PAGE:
She felt his eyes on her shoulder, the warmth of her Brand as it tingled from acknowledgement. She knew what he was thinking. “It was Freyr,” she said. “He offered to hide it in exchange for my”—she grimaced—“services. Not even Seelie can see it. The only way anyone can is if I admit my real name to them, and that’s not something I do very often. You should count yourself lucky!”
She pictured his aura for signs of reaction to mention of Prince Freyr, but it was as dense and unreadable as always.
“Services?” he asked.
“They—” Emily glanced at the door. Despite all Himeros’s reassurances, she still expected to spy those piercing emerald eyes and that wicked, wolfish smile out of the corner of her eye. “They want me to help them investigate the Erebus,” she admitted. “I think they’re searching for Branded…”
She winced, expecting Dante to stand up and accuse her of leading him here just so she could delve into his past—but he remained there on the sofa, dark eyes staring off into some distant, unseen dream.
“So, that’s why they sent us into the Scar,” he said.
“They ignored my mother, you know? That night, she called to them, asked them for help, but they ignored her.”
He didn’t say it, but Emily could tell from his tone he held them responsible for what had happened, and she could hardly blame him. If her assumptions were correct, then Ophelia Orpheus and Aliana Adel had their own parts to play in the schemes of Lords Dionysus and Freyr, and neither prince had moved to protect them that night. Either Maidens were expendable in their eyes, or something—someone—had forced their restraint.
And now Dionysus stood accused of treason. Emily wondered if Himeros had returned from the Sidhe realm with news of the Court’s judgement—assuming, that was, they had even begun deliberations.
“I try not to question their motives,” she lied. “They’re … not like us.”
Whilst Emily busied herself with makeup, Dante shuffled into shower, and by the time he re-emerged she was the Emily he remembered. Byron might have implored her to embrace her natural looks, and Kaori would have pestered her to try some different colour dyes, but Dante’s only reaction to Emily’s cracked facade had been a furrowed brow of confusion followed by a shrug. Even that vision of her younger self, when she maintained her platinum hair and pale skin in honour of her departed mother, had done little to phase him. The blessing of growing up with a Maiden for a mother.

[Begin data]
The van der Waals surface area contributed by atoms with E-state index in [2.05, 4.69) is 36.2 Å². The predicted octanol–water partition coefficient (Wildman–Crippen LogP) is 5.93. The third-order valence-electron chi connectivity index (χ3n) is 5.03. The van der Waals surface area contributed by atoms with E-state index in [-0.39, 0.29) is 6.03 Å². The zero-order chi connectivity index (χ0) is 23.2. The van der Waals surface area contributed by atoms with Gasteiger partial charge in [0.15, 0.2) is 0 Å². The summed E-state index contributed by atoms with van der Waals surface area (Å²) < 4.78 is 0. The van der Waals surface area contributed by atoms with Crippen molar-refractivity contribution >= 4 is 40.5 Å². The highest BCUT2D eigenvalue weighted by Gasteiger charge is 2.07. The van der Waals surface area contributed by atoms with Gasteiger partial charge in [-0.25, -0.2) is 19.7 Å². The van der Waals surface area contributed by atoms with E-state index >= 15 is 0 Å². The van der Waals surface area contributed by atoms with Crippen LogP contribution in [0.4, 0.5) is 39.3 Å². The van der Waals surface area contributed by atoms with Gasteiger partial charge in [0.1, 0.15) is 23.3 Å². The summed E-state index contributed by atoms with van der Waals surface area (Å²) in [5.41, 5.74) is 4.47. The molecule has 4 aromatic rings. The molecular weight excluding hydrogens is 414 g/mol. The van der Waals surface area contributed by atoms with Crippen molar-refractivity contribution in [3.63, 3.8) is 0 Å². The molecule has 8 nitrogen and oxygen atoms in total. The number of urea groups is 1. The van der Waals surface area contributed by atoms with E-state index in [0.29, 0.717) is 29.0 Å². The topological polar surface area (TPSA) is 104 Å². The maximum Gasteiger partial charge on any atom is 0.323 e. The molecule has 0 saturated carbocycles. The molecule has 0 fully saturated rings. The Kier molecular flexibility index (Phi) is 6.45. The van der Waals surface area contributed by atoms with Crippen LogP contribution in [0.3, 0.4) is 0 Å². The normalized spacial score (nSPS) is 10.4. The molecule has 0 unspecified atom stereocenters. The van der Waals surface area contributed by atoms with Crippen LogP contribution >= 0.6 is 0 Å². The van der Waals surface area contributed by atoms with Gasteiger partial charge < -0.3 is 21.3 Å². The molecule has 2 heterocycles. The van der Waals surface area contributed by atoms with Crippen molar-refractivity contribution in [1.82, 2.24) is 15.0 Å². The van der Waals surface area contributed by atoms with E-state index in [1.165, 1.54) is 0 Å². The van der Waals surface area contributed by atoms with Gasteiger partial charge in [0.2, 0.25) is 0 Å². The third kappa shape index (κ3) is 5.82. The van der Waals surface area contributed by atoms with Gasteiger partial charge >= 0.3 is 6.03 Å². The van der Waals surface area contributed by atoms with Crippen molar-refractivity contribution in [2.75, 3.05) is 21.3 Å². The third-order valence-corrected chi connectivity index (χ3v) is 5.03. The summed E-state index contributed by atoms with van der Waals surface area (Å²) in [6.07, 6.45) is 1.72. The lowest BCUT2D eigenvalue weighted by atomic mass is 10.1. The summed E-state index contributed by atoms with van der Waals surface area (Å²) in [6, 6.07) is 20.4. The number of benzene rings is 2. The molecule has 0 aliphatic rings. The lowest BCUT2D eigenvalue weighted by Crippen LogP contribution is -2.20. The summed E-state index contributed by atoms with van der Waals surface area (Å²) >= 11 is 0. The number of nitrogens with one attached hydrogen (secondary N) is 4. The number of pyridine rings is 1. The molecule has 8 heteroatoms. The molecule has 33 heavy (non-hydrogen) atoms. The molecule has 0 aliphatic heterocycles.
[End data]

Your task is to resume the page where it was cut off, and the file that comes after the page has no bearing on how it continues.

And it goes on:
Emily watched Dante as he sat down and tied his boot laces with practised precision. The shower had ruffled his hair, leaving it a wild mop of black feathers, and his eyes, a deep, dark brown, saw only the task in front of him, nothing more. It was only his stubble, suggestive of a man five years his senior, his heightened immune system, and his tendency towards considered insights that implied even a trace of the Maidenblood. If Ophelia Orpheus really was his mother—and Emily wasn’t about to question him about it, what with everything else he had to worry about at present—then it went against everything Emily knew of her kind.
But, if he was Maidenblood, then Pleiades had made a mistake in ignoring him—and Emily would make sure they came to regret it.
“Are you sure you’re ready?” she asked, as she gathered her things together.
Dante grunted an affirmative. It was the most she would get out of him. For all he had told her and all he had admitted, he was still the same old Dante. Smiling, she took his hand. The challenge ahead was greater than anything Seelie—even the Sidhe—might ask of them, but the alternative was delusion and denial—and it was time to stop running.
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Seelie doesn’t accept Branded onto their Initiate Program. The ideas of the Erebus can be rather … infectious, so they send them for counselling instead.